Almost £267m of funding to improve drug and alcohol treatment and recovery services will be rolled out to local authorities next April, the government has announced.
The money is part of the ten-year strategy to improve the quality of – and access to – treatment, and follows the £95m made available in 2022-23 and £154m this year. Funding is prioritised for the areas with the highest need, the government states, based on drug death rates, opiate and crack prevalence, the size of the treatment population, and crime and deprivation levels.
A report by the National Audit Office (NAO) last month, however, found that while government departments had made some progress towards meeting the objectives of the drug strategy, delays in distributing funding and implementing new projects – as well as lack of funding certainty post-2025, gaps in the evidence base and a lack of focus on prevention – were among the significant challenges still remaining (https://www.drinkanddrugsnews.com/significant-challenges-to-meeting-governments-drug-strategy-ambitions-warns-national-audit-office/).
‘A key aim of my report was to make sure vulnerable people with substance misuse problems can access the support and tools needed to recover and lead full lives,’ said independent adviser to the government, Professor Dame Carol Black. ‘Today’s allocations of almost £267m will go directly to local authorities and their partners, meaning they can deliver treatment that is tailored to meet local needs. The end goal is to get many people into world-class recovery and treatment system, reduce drug use and drug related crime – and ultimately save lives.’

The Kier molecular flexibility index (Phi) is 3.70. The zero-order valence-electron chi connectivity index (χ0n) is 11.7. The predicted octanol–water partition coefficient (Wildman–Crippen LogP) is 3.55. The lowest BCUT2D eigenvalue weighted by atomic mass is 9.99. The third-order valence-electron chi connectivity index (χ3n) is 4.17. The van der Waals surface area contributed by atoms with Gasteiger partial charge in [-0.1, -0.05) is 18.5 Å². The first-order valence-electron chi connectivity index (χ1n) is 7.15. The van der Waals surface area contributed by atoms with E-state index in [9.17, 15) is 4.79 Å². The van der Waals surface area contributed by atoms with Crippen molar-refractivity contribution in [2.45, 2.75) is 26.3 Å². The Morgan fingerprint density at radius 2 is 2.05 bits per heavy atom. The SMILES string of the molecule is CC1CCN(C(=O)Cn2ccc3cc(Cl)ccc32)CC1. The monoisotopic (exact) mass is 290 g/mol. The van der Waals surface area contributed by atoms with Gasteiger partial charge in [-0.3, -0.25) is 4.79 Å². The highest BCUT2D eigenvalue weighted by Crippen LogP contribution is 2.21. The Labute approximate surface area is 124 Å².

Meanwhile, Ireland’s Health Service Executive (HSE) has issued a warning about nitazene-type substances in Dublin’s heroin supply. More than 50 overdoses have been reported in the city since late last week.
‘We are urging extreme caution following a sharp rise in the number of overdoses related to a powder being sold as heroin in the Dublin region,’ said HSE’s national clinical lead for addiction services, Professor Eamon Keenan. ‘Preliminary laboratory analysis has confirmed that recent overdoses may be caused by heroin mixed with nitazene, a potent and dangerous synthetic opioid. These pose a substantial risk of overdose, hospitalisation and death.’